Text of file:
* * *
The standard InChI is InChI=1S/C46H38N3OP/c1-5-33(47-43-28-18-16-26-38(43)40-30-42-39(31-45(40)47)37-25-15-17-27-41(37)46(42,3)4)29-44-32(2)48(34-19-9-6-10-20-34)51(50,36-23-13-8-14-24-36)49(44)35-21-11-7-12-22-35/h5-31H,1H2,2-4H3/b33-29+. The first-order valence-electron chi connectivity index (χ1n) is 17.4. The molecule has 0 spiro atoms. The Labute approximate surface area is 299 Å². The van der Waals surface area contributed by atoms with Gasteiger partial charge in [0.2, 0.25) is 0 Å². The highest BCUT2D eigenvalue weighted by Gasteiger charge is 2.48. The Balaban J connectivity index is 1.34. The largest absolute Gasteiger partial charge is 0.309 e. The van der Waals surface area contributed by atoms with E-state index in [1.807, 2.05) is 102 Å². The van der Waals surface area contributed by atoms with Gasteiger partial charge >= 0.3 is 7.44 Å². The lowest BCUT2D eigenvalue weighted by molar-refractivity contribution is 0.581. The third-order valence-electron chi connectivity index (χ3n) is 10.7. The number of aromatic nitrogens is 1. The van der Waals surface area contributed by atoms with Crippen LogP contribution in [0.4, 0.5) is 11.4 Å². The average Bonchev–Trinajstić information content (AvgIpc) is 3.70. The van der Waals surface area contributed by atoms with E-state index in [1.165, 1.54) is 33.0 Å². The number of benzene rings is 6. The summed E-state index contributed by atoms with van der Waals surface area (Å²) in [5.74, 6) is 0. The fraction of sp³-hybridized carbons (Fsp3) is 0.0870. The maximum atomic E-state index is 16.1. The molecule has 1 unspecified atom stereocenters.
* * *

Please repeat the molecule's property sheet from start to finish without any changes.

The standard InChI is InChI=1S/C46H38N3OP/c1-5-33(47-43-28-18-16-26-38(43)40-30-42-39(31-45(40)47)37-25-15-17-27-41(37)46(42,3)4)29-44-32(2)48(34-19-9-6-10-20-34)51(50,36-23-13-8-14-24-36)49(44)35-21-11-7-12-22-35/h5-31H,1H2,2-4H3/b33-29+. The first-order valence-electron chi connectivity index (χ1n) is 17.4. The molecule has 0 spiro atoms. The Labute approximate surface area is 299 Å². The van der Waals surface area contributed by atoms with Gasteiger partial charge in [0.2, 0.25) is 0 Å². The highest BCUT2D eigenvalue weighted by Gasteiger charge is 2.48. The Balaban J connectivity index is 1.34. The largest absolute Gasteiger partial charge is 0.309 e. The van der Waals surface area contributed by atoms with E-state index in [1.807, 2.05) is 102 Å². The van der Waals surface area contributed by atoms with Gasteiger partial charge >= 0.3 is 7.44 Å². The lowest BCUT2D eigenvalue weighted by molar-refractivity contribution is 0.581. The third-order valence-electron chi connectivity index (χ3n) is 10.7. The number of aromatic nitrogens is 1. The van der Waals surface area contributed by atoms with Crippen LogP contribution in [0.4, 0.5) is 11.4 Å². The average Bonchev–Trinajstić information content (AvgIpc) is 3.70. The van der Waals surface area contributed by atoms with E-state index in [1.165, 1.54) is 33.0 Å². The number of benzene rings is 6. The summed E-state index contributed by atoms with van der Waals surface area (Å²) in [5.74, 6) is 0. The fraction of sp³-hybridized carbons (Fsp3) is 0.0870. The maximum atomic E-state index is 16.1. The molecule has 1 unspecified atom stereocenters.